Air Quality Where You Are

Friday, May 1, 2020 - 2:11pm

Good air quality is often one of those things we take for granted.  It's not something that we can see, smell, or taste.  North Carolina’s air has been improving every year due to the efforts from a variety of groups and individuals.  Every day, three hundred and sixty-five days a year, the North Carolina Division of Air Quality (DAQ) works with the state’s citizens to protect and improve outdoor, or ambient, air quality for the health, benefit and economic well-being of all. To carry out this mission, the DAQ has programs to operate a statewide air quality monitoring network to measure the level of pollutants in the outdoor air, develop and implement plans to meet future air quality initiatives, assure compliance with air quality rules, and educate, inform and assist the public with regard to air quality issues. 

Next week, May 4th through May 8th, 2020 is Air Quality Awareness week across the country.  DAQ would like to extend a thank you to everyone who has aided in improving our air quality, however big or small those steps may be. As we celebrate Air Quality Awareness week with the theme of “Better Air, Better Health,” we would also like to take a moment to share some our state-wide successes and tips on how you can help improve air quality right where you are, in your neighborhood. 

We also want to share this video celebrating the 50th anniversary of the Carolinas Air Pollution Control Association (CAPCA).  We appreciate all the great work that has been done to improve our air, and therefore our health, throughout the years. 

What is air pollution here in NC and where does it come from? 

Air pollution comes from various places, or sources: stationary sources such as factories, power plants, and smaller sources such as dry cleaners and degreasing operations; mobile sources such as cars, buses, planes, trucks, and trains; and naturally occurring sources such as windblown dust and others. 

Today our main concerns are related to two air pollutants in particular; ground level ozone and particulate matter. These pollutants can affect everyone. They irritate the lungs and respiratory system, and can even affect the heart.  Air pollution can make asthma worse, trigger asthma attacks, or cause the onset of asthma. Even healthy people can have trouble taking deep breaths on “bad air” days, and can experience damage to lung tissues. Repeated damage, especially during childhood, can reduce lung function permanently.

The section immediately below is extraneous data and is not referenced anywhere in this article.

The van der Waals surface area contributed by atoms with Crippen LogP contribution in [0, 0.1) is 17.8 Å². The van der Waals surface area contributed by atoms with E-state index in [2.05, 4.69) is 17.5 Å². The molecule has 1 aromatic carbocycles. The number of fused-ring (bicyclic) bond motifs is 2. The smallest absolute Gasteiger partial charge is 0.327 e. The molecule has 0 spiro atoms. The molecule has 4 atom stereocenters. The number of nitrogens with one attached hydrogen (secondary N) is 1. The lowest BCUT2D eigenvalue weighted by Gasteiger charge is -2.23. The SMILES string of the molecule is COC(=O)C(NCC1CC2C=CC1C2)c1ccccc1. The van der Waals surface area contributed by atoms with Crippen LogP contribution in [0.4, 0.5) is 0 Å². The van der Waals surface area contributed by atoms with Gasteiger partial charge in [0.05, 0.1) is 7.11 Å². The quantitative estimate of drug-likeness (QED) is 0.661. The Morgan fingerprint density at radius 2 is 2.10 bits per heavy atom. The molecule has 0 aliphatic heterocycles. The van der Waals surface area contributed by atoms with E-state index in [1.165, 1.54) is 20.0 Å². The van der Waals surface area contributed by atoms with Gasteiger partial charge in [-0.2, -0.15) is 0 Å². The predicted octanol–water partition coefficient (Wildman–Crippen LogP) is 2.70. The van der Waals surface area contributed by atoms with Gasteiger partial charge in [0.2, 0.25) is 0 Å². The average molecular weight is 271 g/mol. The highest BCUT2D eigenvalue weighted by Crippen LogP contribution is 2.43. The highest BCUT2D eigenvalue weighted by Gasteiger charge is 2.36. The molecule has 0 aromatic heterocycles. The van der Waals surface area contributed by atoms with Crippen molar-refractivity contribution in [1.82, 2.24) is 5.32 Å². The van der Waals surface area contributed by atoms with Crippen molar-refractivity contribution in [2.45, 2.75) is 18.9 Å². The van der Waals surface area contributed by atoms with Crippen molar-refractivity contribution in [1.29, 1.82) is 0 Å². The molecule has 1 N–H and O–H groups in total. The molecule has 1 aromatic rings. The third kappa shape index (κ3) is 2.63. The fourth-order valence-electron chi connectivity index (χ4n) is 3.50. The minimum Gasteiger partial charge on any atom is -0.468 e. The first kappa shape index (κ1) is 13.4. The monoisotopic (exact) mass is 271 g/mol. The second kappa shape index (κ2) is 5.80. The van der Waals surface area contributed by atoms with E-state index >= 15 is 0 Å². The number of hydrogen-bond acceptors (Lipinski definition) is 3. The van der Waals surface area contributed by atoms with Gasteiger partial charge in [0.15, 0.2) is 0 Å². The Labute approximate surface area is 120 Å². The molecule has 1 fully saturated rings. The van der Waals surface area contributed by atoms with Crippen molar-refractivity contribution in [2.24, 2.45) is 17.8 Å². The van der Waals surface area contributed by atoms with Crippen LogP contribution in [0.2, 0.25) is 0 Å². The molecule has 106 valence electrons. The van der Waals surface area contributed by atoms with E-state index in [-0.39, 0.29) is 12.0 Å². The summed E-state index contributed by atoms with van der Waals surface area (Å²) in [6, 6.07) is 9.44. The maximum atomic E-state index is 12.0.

What has been done about air pollution? 

Many actions have been taken to reduce air pollution in our state.  One of the major successes in North Carolina’s battle to improve air quality was the NC Clean Smokestacks Act (CSA) of 2002.  This act was a result of many different stakeholders coming together for a common good.  The Clean Smokestacks Act required substantial actual emission reductions from coal-fired plants. This effort led to a significant reduction in ozone levels, nitrogen oxides (NOx), and sulfur dioxide (SO2). Combined with other federal and state regulations like stricter standards for new cars and trucks, and cleaner gasoline and diesel fuels, high ozone-level days have become a much rarer occurrence in NC.   The CSA worked!  Under the act, North Carolina's utilities reduced actual emissions of nitrogen oxides (NOx) from 245,000 tons in 1998 to 56,000 tons by 2009 (77% reduction). Utilities reduced actual sulfur dioxide (SO2) emissions from 489,000 tons in 1998 to 250,000 tons by 2009 (49% reduction) and 130,000 tons by 2013 (73% reduction).  The CSA also had many co-benefits including significant reductions in particulate matter, mercury and CO2 as inefficient coal fired units were retired and replaced with cleaner natural gas units. 

What can YOU do?  

Although the air quality in our state has been improving, we all still need to be vigilant in reducing air pollution where we live, work and play to maintain those improvements and keep our air clean.  So what can you do to be aware, protect your health, and take action to reduce air pollution? -- Know the code! The air quality forecast (or code) provides an index for reporting the daily air quality within a specific county or region.  Basically, it tells you how good or bad the air quality is in your area.  By keeping track of the air quality forecast on the DAQ forecast webpageEPA websiteEnviroFlash, or through the AirNow App, you can protect not only your own health, but also of those around you. Limiting your or your family and friends’ outdoor physical activities on code orange or worse days can be helpful, especially if someone is a member of a more sensitive group like kids, the elderly, or people with respiratory problems.  

You can also do your share to care for the air. Driving less, keeping your car tuned, and using less electricity reduces emissions from cars and power plants, so that everyone can breathe easier.   

Thank you for helping us improve North Carolina’s air. While we appreciate all the work done in the past to get us to where we are today, the DAQ looks forward to an even cleaner future.  As our states population increases, we must be more conscientious of our shared natural resources and ask ourselves what we can do to help keep our air clean and healthy for everyone.   

 

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